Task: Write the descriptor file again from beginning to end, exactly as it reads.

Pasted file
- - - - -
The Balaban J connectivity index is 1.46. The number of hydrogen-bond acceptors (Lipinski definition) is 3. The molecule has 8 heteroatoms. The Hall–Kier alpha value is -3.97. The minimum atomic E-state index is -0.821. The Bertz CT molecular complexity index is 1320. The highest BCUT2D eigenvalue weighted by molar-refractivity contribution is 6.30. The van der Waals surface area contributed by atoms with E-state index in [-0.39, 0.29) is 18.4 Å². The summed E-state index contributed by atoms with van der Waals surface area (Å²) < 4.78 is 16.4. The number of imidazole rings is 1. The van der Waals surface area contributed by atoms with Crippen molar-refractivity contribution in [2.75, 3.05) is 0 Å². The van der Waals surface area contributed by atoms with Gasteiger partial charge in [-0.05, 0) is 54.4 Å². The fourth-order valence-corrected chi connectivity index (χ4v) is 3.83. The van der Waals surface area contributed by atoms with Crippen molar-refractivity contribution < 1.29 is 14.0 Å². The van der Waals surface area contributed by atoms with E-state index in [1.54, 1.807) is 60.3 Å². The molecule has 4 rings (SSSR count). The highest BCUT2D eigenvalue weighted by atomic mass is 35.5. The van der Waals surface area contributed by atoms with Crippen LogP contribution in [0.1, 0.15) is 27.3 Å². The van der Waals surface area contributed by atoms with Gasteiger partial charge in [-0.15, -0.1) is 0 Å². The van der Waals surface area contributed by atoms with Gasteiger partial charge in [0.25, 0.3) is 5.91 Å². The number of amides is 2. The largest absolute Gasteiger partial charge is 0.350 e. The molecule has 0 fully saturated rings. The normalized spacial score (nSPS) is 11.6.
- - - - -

The Balaban J connectivity index is 1.46. The number of hydrogen-bond acceptors (Lipinski definition) is 3. The molecule has 8 heteroatoms. The Hall–Kier alpha value is -3.97. The minimum atomic E-state index is -0.821. The Bertz CT molecular complexity index is 1320. The highest BCUT2D eigenvalue weighted by molar-refractivity contribution is 6.30. The van der Waals surface area contributed by atoms with E-state index in [-0.39, 0.29) is 18.4 Å². The summed E-state index contributed by atoms with van der Waals surface area (Å²) < 4.78 is 16.4. The number of imidazole rings is 1. The van der Waals surface area contributed by atoms with Crippen molar-refractivity contribution in [2.75, 3.05) is 0 Å². The van der Waals surface area contributed by atoms with Gasteiger partial charge in [-0.05, 0) is 54.4 Å². The fourth-order valence-corrected chi connectivity index (χ4v) is 3.83. The van der Waals surface area contributed by atoms with Crippen molar-refractivity contribution < 1.29 is 14.0 Å². The van der Waals surface area contributed by atoms with E-state index in [1.54, 1.807) is 60.3 Å². The molecule has 4 rings (SSSR count). The highest BCUT2D eigenvalue weighted by atomic mass is 35.5. The van der Waals surface area contributed by atoms with Crippen LogP contribution in [0.1, 0.15) is 27.3 Å². The van der Waals surface area contributed by atoms with Gasteiger partial charge in [-0.15, -0.1) is 0 Å². The van der Waals surface area contributed by atoms with Gasteiger partial charge in [0.25, 0.3) is 5.91 Å². The number of amides is 2. The largest absolute Gasteiger partial charge is 0.350 e. The molecule has 0 fully saturated rings. The normalized spacial score (nSPS) is 11.6.